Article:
By Luke Dale-Harris
Christmas is a holiday of sparring traditions – festive lunch or dinner? go to church or crack on with presents and champagne? wet walk or two hours of Macauly Culkin? But one convention tends to go unchallenged – when it comes to Christmas dinner, turkey rules the roost. Yet every other day of the year there’s one thing we can all agree on – no one really likes turkey.
Without wanting to go into all the reasons why turkey is environmentally problematic (Christmas guilt being another potent festive tradition we could do without), it’s worth taking a minute to consider why, if nobody’s mad about it, we continue to stay true to turkey. Surely for what is arguably the most important meal of the year, we should be eating something we can spend the proceeding dark, cold weeks getting properly excited about.
In fairness to turkey, there is something celebratory feeling about it. The idea of a whole bird on the table – especially one as gargantuan as the turkey – still feels decadent today, even now such things are no longer the luxury they once were. Stuffed to overflowing with chestnuts, mince and herbs, and encircled by pigs in blankets like humbled subjects bowing to their portly queen, it’s a spectacle that allows every family to feel like royalty for a day.
But as Amy recently pointed out on this blog, it’s a fairly new tradition, and royalty have long drawn their Christmas ingredients from the land around them (often to obscene proportions – think Henry VIII’s Christmas Pie, consisting of a bird stuffed in a bird stuffed in a bird stuffed in a bird etc). Turkey by contrast is an American import – one of the first, bought over to Europe by Spanish Conquistadors from central America in the 16th Century. A wild, near flightless and bizarre looking bird, the wild turkey is a far cry from the domesticated animal we know today. Over the five centuries since, turkey production has mutated into the industrial meat business we are all so familiar with – birds bred for productivity over flavour, fed grains imported halfway across the world and so on.
There are many for whom conventional turkey production is unconscionable but, still wanting to stay true to the Christmas tradition, they shop for a high quality bird from a decent farm. But we’d argue that turkey is fundamentally a flawed choice, and the reason comes down to flavour as much as ethics.
In fact, as with so much to do with meat, flavour and ethics are almost inseparable. Meat tastes good when it comes from an animal grown slowly in its natural environment, fed primarily on the wide diversity of forage that grows there. For ruminants – sheep, cows, deer – that means grasses, herbs and trees. For monogastrics – poultry and pigs – that means invertebrates, nuts, grasses, legumes, seeds. This is inevitably easier for animals reared in the environment to which they evolved – hence why ruminants grow so well in the British countryside, and pigs thrive in open woodlands. But the further farmed animals get from the place of origin, and the more they are bred away from their original characteristics, the harder this becomes.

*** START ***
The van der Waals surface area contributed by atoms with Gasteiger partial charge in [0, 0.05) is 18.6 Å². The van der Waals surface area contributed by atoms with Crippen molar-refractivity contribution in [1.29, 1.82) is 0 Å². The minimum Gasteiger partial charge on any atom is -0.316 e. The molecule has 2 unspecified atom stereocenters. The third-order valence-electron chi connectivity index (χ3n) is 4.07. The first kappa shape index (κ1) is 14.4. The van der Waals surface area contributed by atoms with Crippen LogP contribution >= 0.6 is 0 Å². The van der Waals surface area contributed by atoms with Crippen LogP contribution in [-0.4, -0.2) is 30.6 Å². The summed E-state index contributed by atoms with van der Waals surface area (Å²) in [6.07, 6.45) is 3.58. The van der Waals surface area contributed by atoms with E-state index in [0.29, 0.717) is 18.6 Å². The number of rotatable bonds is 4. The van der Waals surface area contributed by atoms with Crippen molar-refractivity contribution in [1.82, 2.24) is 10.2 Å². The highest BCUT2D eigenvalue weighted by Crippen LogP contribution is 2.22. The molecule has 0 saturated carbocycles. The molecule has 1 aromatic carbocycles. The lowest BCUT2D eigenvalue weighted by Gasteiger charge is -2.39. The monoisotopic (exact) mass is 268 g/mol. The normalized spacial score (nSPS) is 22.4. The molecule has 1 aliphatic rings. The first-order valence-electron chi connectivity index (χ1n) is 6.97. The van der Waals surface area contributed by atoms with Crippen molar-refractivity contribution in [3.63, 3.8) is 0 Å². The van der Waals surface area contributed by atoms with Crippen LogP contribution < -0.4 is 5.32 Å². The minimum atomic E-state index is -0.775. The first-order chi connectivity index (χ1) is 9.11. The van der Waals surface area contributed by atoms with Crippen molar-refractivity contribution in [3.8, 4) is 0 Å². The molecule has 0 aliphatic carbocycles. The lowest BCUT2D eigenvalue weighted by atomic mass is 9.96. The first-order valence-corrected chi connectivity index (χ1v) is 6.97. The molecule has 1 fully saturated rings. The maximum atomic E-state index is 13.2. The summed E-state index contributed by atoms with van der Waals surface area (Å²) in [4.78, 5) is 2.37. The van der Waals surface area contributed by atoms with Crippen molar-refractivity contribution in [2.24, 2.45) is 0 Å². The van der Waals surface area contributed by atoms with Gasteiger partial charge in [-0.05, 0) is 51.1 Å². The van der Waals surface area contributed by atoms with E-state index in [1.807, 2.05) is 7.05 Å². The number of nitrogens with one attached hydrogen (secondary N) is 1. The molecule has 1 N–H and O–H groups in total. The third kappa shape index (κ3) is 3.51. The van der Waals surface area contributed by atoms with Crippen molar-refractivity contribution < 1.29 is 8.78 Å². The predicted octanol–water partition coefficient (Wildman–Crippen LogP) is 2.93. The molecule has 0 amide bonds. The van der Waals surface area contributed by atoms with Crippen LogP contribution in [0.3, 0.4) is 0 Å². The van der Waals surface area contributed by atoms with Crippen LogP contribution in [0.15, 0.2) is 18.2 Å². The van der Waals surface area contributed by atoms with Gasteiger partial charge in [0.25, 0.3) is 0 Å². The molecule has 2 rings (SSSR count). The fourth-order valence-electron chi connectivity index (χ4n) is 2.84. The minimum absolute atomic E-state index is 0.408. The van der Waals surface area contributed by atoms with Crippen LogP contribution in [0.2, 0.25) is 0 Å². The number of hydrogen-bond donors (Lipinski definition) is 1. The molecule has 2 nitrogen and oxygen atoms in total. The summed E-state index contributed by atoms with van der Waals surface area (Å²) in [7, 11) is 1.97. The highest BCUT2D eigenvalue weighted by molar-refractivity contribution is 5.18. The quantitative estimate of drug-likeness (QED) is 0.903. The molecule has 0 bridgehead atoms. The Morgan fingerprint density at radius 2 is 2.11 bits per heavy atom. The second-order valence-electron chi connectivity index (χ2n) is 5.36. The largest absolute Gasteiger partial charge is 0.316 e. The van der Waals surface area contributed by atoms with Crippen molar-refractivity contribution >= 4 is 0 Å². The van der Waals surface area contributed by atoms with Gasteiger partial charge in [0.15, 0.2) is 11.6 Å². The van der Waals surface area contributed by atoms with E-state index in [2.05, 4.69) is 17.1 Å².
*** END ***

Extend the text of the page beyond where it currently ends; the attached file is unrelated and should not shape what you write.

Turkey and other poultry represent the extreme end of this spectrum. Transported thousands of miles from their native environment and bred to rely on highly specialised and exotic feeds, they are an emblem of globalization. It doesn’t really matter where the bird spends its life as its environment is bought to it in the form of heated sheds and imported food. The result (beyond all the appalling environment connotations) is birds grown to whatever size each Christmas party requires, simple to cook but hard to taste.
But think of the alternative. We are able to grow the most delicious beef and lamb imaginable in this country, from farms that are actively regenerating the land with animals that serve an inherent function in their ecosystems. We have wild deer populations ballooning to the point where they are causing ridiculous levels of damage to woodlands and rewilding efforts, creating a moral obligation to eat more venison (which happens also to be an ancient Christmas tradition). And if we are going to eat poultry at Christmas, we can source frozen birds that have been grown outdoors in summer, when they are able, at a push, to supplement their diets with invertebrates and exist without soy.
To my mind, the thing that makes Christmas most wonderful is the way half the globe comes together in celebration, yet every party feels so rooted in the traditions and cultures of our own homes. Perhaps the food we eat that day should be an extension of this, linked to the landscapes we live within in and a celebration of all that is beautiful.